The Australian Ballet are currently at the Sydney Opera House presenting Peter Wright’s 1990 Birmingham Royal Ballet version, which has been in the repertoire since 2007. It is a different version to the Royal Ballet one by Wright, filmed for ROH Live which I have reviewed ,and there is also in the Australian Ballet’s box of treasures Graeme Murphy’s fabulous Australianised version.
This version is quite traditional, a wonderful first ballet and is full of opulent set designs, (at times a little heavy perhaps ), some amazing costumes and sensational dancing . Lighting – originally by David Finn here recreated by Jon Buswell was terrific and the Christmas tree growing was enchanting. Continue reading THE AUSTRALIAN BALLET IN ‘THE NUTCRACKER’→
THE NUTCRACKER from Royal Opera House Live screens for a limited 3 day season in December. The Royal Opera House celebrates ten years of live cinema broadcasts in 2018, leading the way in delivering world-class opera and ballet around the world. The 2017/18 Season was the Royal Opera House’s most successful cinema season to date with more than one million tickets sold globally.
A young girl’s enchanted present leads her on a wonderful Christmas adventure in this beautiful classical ballet, danced to Tchaikovsky’s magnificent score.
The young Clara creeps downstairs on Christmas Eve to play with her favourite present – a Nutcracker doll. But the mysterious magician Drosselmeyer is waiting to sweep her off on a magical adventure. After defeating the Mouse King, the Nutcracker and Clara travel through the Land of Snow to the Kingdom of Sweets, where the Sugar Plum Fairy treats them to a wonderful display of dances. Back home, Clara thinks she must have been dreaming – but doesn’t she recognize Drosselmeyer’s nephew?
Event Cinemas and Village Cinemas in partnership with Trafalgar Releasing will exclusively screen The Royal Opera House THE NUTCRACKER this December at nineteen cinemas across Australia as part of the Royal Opera House 2017/18 Live Cinema Season.
Featuring filmed performances from the world-renowned Royal Opera House in London, the program presents the very best opera and ballet from the iconic venue, captured in jaw-dropping detail for Australian audiences to enjoy as if they were there themselves.
Danced to Tchaikovsky’s magnificent score, the beautiful classical ballet will take audiences for a wonderful Christmas adventure alongside Clara and her enchanted Nutcracker doll.
A firm family favourite with Tchaikovsky’s mesmerizing score, a Christmas tree that magically grows, a battle between toy soldiers and an Army of Mice, and the famous role of the Sugar Plum Fairy danced by Royal Ballet Principal Sarah Lamb with her Prince, Principal dancer Steven McRae, this event presented by Darcey Bussell is not to be missed. Continue reading THE NUTCRACKER SCREENS THIS CHRISTMAS→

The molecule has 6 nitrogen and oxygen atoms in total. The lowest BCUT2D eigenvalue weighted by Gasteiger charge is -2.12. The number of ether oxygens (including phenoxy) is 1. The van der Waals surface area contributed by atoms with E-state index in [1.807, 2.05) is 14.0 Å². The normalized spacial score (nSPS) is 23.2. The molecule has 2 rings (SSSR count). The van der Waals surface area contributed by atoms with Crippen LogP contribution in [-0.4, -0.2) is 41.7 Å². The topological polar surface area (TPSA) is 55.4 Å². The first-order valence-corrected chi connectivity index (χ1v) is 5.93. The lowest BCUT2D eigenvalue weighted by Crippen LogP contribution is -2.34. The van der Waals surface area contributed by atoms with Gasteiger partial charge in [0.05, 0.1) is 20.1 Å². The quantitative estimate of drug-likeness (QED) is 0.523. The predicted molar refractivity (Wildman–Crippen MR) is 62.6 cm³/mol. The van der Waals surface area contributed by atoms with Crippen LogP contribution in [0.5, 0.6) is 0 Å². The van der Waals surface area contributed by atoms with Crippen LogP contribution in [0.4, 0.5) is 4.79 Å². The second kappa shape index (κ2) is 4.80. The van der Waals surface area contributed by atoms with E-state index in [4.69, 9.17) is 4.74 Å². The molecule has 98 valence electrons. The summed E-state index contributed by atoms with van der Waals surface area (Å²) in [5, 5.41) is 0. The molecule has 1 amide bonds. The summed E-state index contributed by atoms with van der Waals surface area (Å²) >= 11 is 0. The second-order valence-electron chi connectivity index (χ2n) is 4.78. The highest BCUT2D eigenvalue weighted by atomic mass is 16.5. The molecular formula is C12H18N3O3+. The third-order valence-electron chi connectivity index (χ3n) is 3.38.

Quick! Run! Book now if you haven’t already to catch this extraordinary screening of Natalia Osipova and Carlos Acosta in the Royal Ballet’s GISELLE which has just finished a sold out season at the Royal Opera House in London. Regarded as the epitome of Romantic ballet, GISELLE, created by Jean Coralli and Jules Perrot in 1841, is the story of a village girl who loves but is betrayed by Count Albrecht, a nobleman in disguise .
This is the very traditional Peter Wright version (he is interviewed and in the audience to watch it and brought on stage for curtain calls at the end) that has been around for about thirty years .Yet it feels amazingly vibrant and fresh. It is a clear and emotionally gripping performance .The sets and costumes in Act 1 are in autumnal russet colours, in Act 2 we see an eerie, misty, moonlit forest glade with Giselle’s grave marked by a rough cross.
Under the dynamic baton of conductor Boris Gruzin, we see the orchestra who are terrific and play Adam’s lilting score eloquently.
Former Bolshoi dancer Natalia Osipova who has just joined the Royal Ballet this season as Giselle is superb, playing this ‘Hamlet of the Ballet’, a very challenging test for ballerinas since its first performance. In Act1 Osipova convinces as the naive, delicate young peasant maiden in love with Albrecht. She is delicate and shy and her frail heart is emphasised. Yet she is bright and joyous at first and reassures anxious Berthe, her mother. In Act 2 she is like a moonbeam or gossamer.
The opening flirting pas de deux for Giselle and Albrecht is glorious and her ‘mad scene’ is shattering. In both acts we admire her astonishing elevation and ballon. Her appearance and first whizzing solo in Act 2 is magnificent, – fast and yet also blurry like delicate mist. Simultaneously she has incredible control in her adagio and a beautiful ‘line’. She pleads for Albrecht’s life in Act2 with delicate despair.